3. How do you see the Cultural/Travel photography industry today?
Well, I’m still learning it. That’s for sure! I’ve mostly done other creative work professionally and kept photography as a hobby. However, I think successful photographers think creatively not just behind the lens but also in how they market and present themselves. Each is an art. Each necessitates creativity, originality, and something to give.
Also, those who give more, end up gaining more, especially when they’re not thinking about the gain—consider Matt Brandon’s Depth of Field podcast, a free gift that has helped him gain a following. Or these 10Q interviews. But this applies to all aspects of life, throughout all ages. Jesus said two thousand years ago, “Give. And do not expect anything in return.” Giving doesn’t mean you’re not shrewd, or lack enough sense to make a living; it means you’re seeking every opportunity you can to be generous with your talents. Go above and beyond for your clients!
4. What are the characteristics that a good cultural photographer needs to have?
Vision. Heart. Humility. Hard work. Then, I think “good” breaks down into at least three categories: 1. good artistically; 2. good ethically; 3. good at marketing.
I’m still on my own journey to discover what it means to be a good cultural photographer though. I’m looking to our Guild members as examples—Matt Brandon, Gavin Gough, David DuChemin, Matt Powell and the others. And I believe IGVP’s Ethical Code sets a high standard for point 2 above.
Underpinning all of this is the axiom: You gotta be a doer and not just a talker. You won’t be handing in a resume or punching a time sheet; your own passion and resourcefulness will determine your limits. Seriously, go read VisionMongers by David DuChemin.
5. How much do you travel every year? How do you manage your family and time?
I try not to travel more than a full week every couple of months. We have two small kids and one baby. I don’t like to leave Angela alone with all that work too often.
I try to spend 80% of my time on the 20% most important things. I create my priorities by evaluating four factors: 1) my personal values, like family, 2) unavoidable requirements, 3) what’s giving me the greatest value-return on time and energy , and 4) what’s giving me the greatest value-return in satisfaction. This keeps me focused and balanced, which maximizes my time with my family. To execute it all proactively and not reactively, I prioritize my action items.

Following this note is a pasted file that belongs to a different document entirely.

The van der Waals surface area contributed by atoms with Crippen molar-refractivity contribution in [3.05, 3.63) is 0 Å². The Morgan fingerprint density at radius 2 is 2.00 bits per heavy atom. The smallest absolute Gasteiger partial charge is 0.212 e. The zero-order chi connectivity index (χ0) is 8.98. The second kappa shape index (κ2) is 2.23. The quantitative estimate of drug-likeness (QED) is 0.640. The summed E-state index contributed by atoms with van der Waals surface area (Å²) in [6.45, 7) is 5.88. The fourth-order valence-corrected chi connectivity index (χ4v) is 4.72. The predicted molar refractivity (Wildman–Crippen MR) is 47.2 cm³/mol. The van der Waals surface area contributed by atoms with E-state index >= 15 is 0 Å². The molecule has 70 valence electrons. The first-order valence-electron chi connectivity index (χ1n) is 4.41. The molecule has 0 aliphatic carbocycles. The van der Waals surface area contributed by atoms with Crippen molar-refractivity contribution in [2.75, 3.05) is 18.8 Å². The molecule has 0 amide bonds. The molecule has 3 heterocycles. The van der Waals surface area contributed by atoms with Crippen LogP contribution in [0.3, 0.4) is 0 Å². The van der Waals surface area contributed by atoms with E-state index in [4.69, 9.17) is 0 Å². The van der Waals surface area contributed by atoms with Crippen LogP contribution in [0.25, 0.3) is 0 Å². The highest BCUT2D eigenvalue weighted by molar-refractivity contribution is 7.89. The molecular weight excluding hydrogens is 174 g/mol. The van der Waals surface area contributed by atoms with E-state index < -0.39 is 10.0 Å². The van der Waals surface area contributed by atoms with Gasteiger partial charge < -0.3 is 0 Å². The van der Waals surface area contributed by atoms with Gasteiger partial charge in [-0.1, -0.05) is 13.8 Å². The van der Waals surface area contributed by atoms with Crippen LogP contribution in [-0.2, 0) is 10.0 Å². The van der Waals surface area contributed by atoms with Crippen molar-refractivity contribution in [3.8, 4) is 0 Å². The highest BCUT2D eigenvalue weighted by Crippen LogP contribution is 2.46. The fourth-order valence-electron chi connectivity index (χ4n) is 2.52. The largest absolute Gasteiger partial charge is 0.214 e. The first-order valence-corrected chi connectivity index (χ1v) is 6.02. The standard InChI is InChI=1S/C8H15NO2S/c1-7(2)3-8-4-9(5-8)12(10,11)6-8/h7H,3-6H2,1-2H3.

6. Who’s been an inspiration for your photography?
Most inspiration is inward. But after that, Matt Brandon for sure. Then all the Guild members in IGVP. Gavin Gough and David DuChemin have rich content on their blogs and personalities that match the heart of visual peacemaking. I can honestly say they’re examples to me. Guild member, Kerry Lammi, is one of the most genuine and good-hearted people I’ve ever met. His work in the villages of Turkey to document our common humanity has definitely inspired me to build bridges of peace within this country. My wife, Angela, inspires me when she believes in me and makes sacrifices so that I can pursue my passion. That inspires not only my creative work, but also my character growth.
Whatever person or tribe orally passed down and later wrote the cuneiform tablet, now called The book of Genesis; they inspire me because they believed all humans are “created in the image of God.” In the Creator’s likeness we love and create. This inspires me to appreciate the infinite worth and dignity of every human being.
How do you stay inspired?
By doing! I make photographs almost every week. By thinking. I reflect on life, faith, and my work and how they interweave. By reading. Read the blogs of our Guild members and you will see what I’m talking about. I also read about 7 books at a time. By writing. Journaling and blogging are integral in my journey to discover meaning and share it. By interacting. Hanging out with people, asking good questions, being social on the web, and making stories with others.
Do you read blogs? If so, which ones would you recommend?
I read too many to list, but some of my favorites are:
Thedigitaltrekker.com, Pixelatedimage.com, The99percent, Seth’s blog, Michael Hyatt, Monitor Institute. A lot of the blogs I read are to stay up to date with friends’ and colleagues’ lives.
7. Who are the main clients for cultural photographers? How is today’s economy affecting this industry?
Honestly, I’m a learner on this topic—a student and not a teacher. Obviously NGOs and certain publications, but I do think new avenues are opening up and can be created by those who are creative both behind the lens and with their business. Perhaps the word “clients” limits our thinking here…